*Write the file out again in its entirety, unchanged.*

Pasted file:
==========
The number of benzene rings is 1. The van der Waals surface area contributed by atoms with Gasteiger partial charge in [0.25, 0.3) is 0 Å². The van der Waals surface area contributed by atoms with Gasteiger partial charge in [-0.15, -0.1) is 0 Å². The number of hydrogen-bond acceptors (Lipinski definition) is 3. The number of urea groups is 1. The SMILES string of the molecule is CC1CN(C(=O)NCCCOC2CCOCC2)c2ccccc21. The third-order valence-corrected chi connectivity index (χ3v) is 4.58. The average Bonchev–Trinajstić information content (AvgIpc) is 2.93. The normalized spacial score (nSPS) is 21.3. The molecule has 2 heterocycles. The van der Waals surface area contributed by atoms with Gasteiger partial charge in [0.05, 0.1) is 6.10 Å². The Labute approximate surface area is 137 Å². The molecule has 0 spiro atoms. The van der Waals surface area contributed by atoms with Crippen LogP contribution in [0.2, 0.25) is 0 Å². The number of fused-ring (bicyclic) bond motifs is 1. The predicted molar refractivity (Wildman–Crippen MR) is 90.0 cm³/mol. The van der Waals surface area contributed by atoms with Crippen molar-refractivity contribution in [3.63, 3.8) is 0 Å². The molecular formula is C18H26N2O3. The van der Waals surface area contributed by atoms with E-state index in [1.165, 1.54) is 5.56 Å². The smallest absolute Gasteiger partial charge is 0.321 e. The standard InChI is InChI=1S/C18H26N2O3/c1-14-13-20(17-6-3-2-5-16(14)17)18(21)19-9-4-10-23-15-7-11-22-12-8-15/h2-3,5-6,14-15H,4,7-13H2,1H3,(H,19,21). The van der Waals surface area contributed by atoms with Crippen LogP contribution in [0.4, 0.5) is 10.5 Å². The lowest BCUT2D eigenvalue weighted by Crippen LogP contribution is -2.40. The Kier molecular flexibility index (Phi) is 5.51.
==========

The number of benzene rings is 1. The van der Waals surface area contributed by atoms with Gasteiger partial charge in [0.25, 0.3) is 0 Å². The van der Waals surface area contributed by atoms with Gasteiger partial charge in [-0.15, -0.1) is 0 Å². The number of hydrogen-bond acceptors (Lipinski definition) is 3. The number of urea groups is 1. The SMILES string of the molecule is CC1CN(C(=O)NCCCOC2CCOCC2)c2ccccc21. The third-order valence-corrected chi connectivity index (χ3v) is 4.58. The average Bonchev–Trinajstić information content (AvgIpc) is 2.93. The normalized spacial score (nSPS) is 21.3. The molecule has 2 heterocycles. The van der Waals surface area contributed by atoms with Gasteiger partial charge in [0.05, 0.1) is 6.10 Å². The Labute approximate surface area is 137 Å². The molecule has 0 spiro atoms. The van der Waals surface area contributed by atoms with Crippen LogP contribution in [0.2, 0.25) is 0 Å². The number of fused-ring (bicyclic) bond motifs is 1. The predicted molar refractivity (Wildman–Crippen MR) is 90.0 cm³/mol. The van der Waals surface area contributed by atoms with Crippen molar-refractivity contribution in [3.63, 3.8) is 0 Å². The molecular formula is C18H26N2O3. The van der Waals surface area contributed by atoms with E-state index in [1.165, 1.54) is 5.56 Å². The smallest absolute Gasteiger partial charge is 0.321 e. The standard InChI is InChI=1S/C18H26N2O3/c1-14-13-20(17-6-3-2-5-16(14)17)18(21)19-9-4-10-23-15-7-11-22-12-8-15/h2-3,5-6,14-15H,4,7-13H2,1H3,(H,19,21). The van der Waals surface area contributed by atoms with Crippen LogP contribution in [0.4, 0.5) is 10.5 Å². The lowest BCUT2D eigenvalue weighted by Crippen LogP contribution is -2.40. The Kier molecular flexibility index (Phi) is 5.51.